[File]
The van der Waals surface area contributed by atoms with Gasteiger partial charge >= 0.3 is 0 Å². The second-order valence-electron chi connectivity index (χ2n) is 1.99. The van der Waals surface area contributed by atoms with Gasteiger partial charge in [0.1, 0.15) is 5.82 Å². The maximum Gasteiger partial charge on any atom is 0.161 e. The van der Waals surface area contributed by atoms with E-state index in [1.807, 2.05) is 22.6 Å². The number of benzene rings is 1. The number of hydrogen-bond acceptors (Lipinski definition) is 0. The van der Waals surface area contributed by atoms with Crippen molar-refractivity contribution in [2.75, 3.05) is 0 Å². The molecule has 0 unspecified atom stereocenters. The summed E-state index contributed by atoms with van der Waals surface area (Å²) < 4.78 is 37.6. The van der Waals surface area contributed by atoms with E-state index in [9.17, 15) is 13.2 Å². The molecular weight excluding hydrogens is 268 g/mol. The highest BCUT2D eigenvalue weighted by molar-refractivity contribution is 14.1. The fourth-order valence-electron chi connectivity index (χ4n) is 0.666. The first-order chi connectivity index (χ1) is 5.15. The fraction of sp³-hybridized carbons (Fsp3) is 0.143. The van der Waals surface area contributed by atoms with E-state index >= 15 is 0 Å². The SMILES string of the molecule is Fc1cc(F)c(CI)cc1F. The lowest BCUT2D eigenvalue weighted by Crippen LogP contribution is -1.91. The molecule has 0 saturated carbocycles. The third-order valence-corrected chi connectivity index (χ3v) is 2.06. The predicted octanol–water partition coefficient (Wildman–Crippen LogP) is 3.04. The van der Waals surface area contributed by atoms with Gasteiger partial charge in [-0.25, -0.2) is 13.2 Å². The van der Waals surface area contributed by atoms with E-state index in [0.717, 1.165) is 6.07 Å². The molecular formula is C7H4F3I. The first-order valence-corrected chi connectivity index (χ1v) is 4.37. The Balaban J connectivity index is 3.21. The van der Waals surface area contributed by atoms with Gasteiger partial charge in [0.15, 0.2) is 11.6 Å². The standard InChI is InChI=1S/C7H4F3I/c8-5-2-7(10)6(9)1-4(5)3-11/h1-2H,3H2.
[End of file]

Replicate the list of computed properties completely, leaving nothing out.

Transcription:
The van der Waals surface area contributed by atoms with Gasteiger partial charge >= 0.3 is 0 Å². The second-order valence-electron chi connectivity index (χ2n) is 1.99. The van der Waals surface area contributed by atoms with Gasteiger partial charge in [0.1, 0.15) is 5.82 Å². The maximum Gasteiger partial charge on any atom is 0.161 e. The van der Waals surface area contributed by atoms with E-state index in [1.807, 2.05) is 22.6 Å². The number of benzene rings is 1. The number of hydrogen-bond acceptors (Lipinski definition) is 0. The van der Waals surface area contributed by atoms with Crippen molar-refractivity contribution in [2.75, 3.05) is 0 Å². The molecule has 0 unspecified atom stereocenters. The summed E-state index contributed by atoms with van der Waals surface area (Å²) < 4.78 is 37.6. The van der Waals surface area contributed by atoms with E-state index in [9.17, 15) is 13.2 Å². The molecular weight excluding hydrogens is 268 g/mol. The highest BCUT2D eigenvalue weighted by molar-refractivity contribution is 14.1. The fourth-order valence-electron chi connectivity index (χ4n) is 0.666. The first-order chi connectivity index (χ1) is 5.15. The fraction of sp³-hybridized carbons (Fsp3) is 0.143. The van der Waals surface area contributed by atoms with E-state index >= 15 is 0 Å². The SMILES string of the molecule is Fc1cc(F)c(CI)cc1F. The lowest BCUT2D eigenvalue weighted by Crippen LogP contribution is -1.91. The molecule has 0 saturated carbocycles. The third-order valence-corrected chi connectivity index (χ3v) is 2.06. The predicted octanol–water partition coefficient (Wildman–Crippen LogP) is 3.04. The van der Waals surface area contributed by atoms with Gasteiger partial charge in [-0.25, -0.2) is 13.2 Å². The van der Waals surface area contributed by atoms with E-state index in [0.717, 1.165) is 6.07 Å². The molecular formula is C7H4F3I. The first-order valence-corrected chi connectivity index (χ1v) is 4.37. The Balaban J connectivity index is 3.21. The van der Waals surface area contributed by atoms with Gasteiger partial charge in [0.15, 0.2) is 11.6 Å². The standard InChI is InChI=1S/C7H4F3I/c8-5-2-7(10)6(9)1-4(5)3-11/h1-2H,3H2.